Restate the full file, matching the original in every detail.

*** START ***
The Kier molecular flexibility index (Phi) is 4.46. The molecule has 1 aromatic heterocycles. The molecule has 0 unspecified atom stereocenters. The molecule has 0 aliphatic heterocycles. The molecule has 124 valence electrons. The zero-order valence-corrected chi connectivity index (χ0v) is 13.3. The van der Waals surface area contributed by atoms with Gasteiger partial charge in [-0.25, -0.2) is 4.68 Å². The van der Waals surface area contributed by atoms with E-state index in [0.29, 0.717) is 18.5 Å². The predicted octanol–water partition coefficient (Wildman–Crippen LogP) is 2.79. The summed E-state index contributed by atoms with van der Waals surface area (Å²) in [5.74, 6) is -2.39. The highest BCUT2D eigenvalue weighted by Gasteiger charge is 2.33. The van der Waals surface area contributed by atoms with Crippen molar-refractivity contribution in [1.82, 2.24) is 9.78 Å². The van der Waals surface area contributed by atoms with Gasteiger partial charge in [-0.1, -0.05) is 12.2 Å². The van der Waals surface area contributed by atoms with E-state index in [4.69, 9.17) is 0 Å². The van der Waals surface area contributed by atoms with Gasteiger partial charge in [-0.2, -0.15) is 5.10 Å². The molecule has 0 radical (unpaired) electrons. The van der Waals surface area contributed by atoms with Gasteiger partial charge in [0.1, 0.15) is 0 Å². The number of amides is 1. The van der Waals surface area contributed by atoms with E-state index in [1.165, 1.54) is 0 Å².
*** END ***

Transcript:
The Kier molecular flexibility index (Phi) is 4.46. The molecule has 1 aromatic heterocycles. The molecule has 0 unspecified atom stereocenters. The molecule has 0 aliphatic heterocycles. The molecule has 124 valence electrons. The zero-order valence-corrected chi connectivity index (χ0v) is 13.3. The van der Waals surface area contributed by atoms with Gasteiger partial charge in [-0.25, -0.2) is 4.68 Å². The van der Waals surface area contributed by atoms with E-state index in [0.29, 0.717) is 18.5 Å². The predicted octanol–water partition coefficient (Wildman–Crippen LogP) is 2.79. The summed E-state index contributed by atoms with van der Waals surface area (Å²) in [5.74, 6) is -2.39. The highest BCUT2D eigenvalue weighted by Gasteiger charge is 2.33. The van der Waals surface area contributed by atoms with Crippen molar-refractivity contribution in [1.82, 2.24) is 9.78 Å². The van der Waals surface area contributed by atoms with Gasteiger partial charge in [-0.1, -0.05) is 12.2 Å². The van der Waals surface area contributed by atoms with E-state index in [4.69, 9.17) is 0 Å². The van der Waals surface area contributed by atoms with Gasteiger partial charge in [-0.2, -0.15) is 5.10 Å². The molecule has 0 radical (unpaired) electrons. The van der Waals surface area contributed by atoms with Gasteiger partial charge in [0.1, 0.15) is 0 Å². The number of amides is 1. The van der Waals surface area contributed by atoms with E-state index in [1.165, 1.54) is 0 Å².